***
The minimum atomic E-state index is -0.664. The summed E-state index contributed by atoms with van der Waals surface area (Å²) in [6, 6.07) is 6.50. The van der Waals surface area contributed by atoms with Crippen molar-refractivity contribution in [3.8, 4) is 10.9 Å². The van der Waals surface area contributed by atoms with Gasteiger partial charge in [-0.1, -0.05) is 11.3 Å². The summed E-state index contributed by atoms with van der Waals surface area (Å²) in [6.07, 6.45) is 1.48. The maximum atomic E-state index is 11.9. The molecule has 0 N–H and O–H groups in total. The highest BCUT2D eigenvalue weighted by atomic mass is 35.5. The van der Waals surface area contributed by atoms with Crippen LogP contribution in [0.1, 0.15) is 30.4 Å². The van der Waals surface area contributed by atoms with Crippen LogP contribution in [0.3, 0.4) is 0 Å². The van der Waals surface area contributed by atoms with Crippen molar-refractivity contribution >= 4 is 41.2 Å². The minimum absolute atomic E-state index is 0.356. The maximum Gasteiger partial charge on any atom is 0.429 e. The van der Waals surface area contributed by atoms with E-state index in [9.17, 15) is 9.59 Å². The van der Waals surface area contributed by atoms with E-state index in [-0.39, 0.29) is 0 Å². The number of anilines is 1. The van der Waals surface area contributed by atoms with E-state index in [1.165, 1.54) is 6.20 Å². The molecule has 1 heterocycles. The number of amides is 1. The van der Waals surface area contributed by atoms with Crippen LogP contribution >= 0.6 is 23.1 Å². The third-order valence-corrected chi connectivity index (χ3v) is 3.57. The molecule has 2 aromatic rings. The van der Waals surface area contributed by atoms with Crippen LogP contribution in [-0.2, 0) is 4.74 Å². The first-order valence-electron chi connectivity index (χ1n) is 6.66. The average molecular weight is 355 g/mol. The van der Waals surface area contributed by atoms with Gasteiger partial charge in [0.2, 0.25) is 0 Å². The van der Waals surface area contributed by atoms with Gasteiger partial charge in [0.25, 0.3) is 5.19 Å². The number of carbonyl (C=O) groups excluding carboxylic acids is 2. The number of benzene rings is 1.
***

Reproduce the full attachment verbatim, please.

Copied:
The minimum atomic E-state index is -0.664. The summed E-state index contributed by atoms with van der Waals surface area (Å²) in [6, 6.07) is 6.50. The van der Waals surface area contributed by atoms with Crippen molar-refractivity contribution in [3.8, 4) is 10.9 Å². The van der Waals surface area contributed by atoms with Gasteiger partial charge in [-0.1, -0.05) is 11.3 Å². The summed E-state index contributed by atoms with van der Waals surface area (Å²) in [6.07, 6.45) is 1.48. The maximum atomic E-state index is 11.9. The molecule has 0 N–H and O–H groups in total. The highest BCUT2D eigenvalue weighted by atomic mass is 35.5. The van der Waals surface area contributed by atoms with Crippen LogP contribution in [0.1, 0.15) is 30.4 Å². The van der Waals surface area contributed by atoms with Crippen LogP contribution in [0.3, 0.4) is 0 Å². The van der Waals surface area contributed by atoms with Crippen molar-refractivity contribution >= 4 is 41.2 Å². The minimum absolute atomic E-state index is 0.356. The maximum Gasteiger partial charge on any atom is 0.429 e. The van der Waals surface area contributed by atoms with E-state index in [9.17, 15) is 9.59 Å². The van der Waals surface area contributed by atoms with E-state index in [-0.39, 0.29) is 0 Å². The number of anilines is 1. The van der Waals surface area contributed by atoms with E-state index in [1.165, 1.54) is 6.20 Å². The molecule has 1 heterocycles. The number of amides is 1. The van der Waals surface area contributed by atoms with Crippen LogP contribution >= 0.6 is 23.1 Å². The third-order valence-corrected chi connectivity index (χ3v) is 3.57. The molecule has 2 aromatic rings. The van der Waals surface area contributed by atoms with Crippen LogP contribution in [-0.2, 0) is 4.74 Å². The first-order valence-electron chi connectivity index (χ1n) is 6.66. The average molecular weight is 355 g/mol. The van der Waals surface area contributed by atoms with Gasteiger partial charge in [0.2, 0.25) is 0 Å². The van der Waals surface area contributed by atoms with Gasteiger partial charge in [0.25, 0.3) is 5.19 Å². The number of carbonyl (C=O) groups excluding carboxylic acids is 2. The number of benzene rings is 1.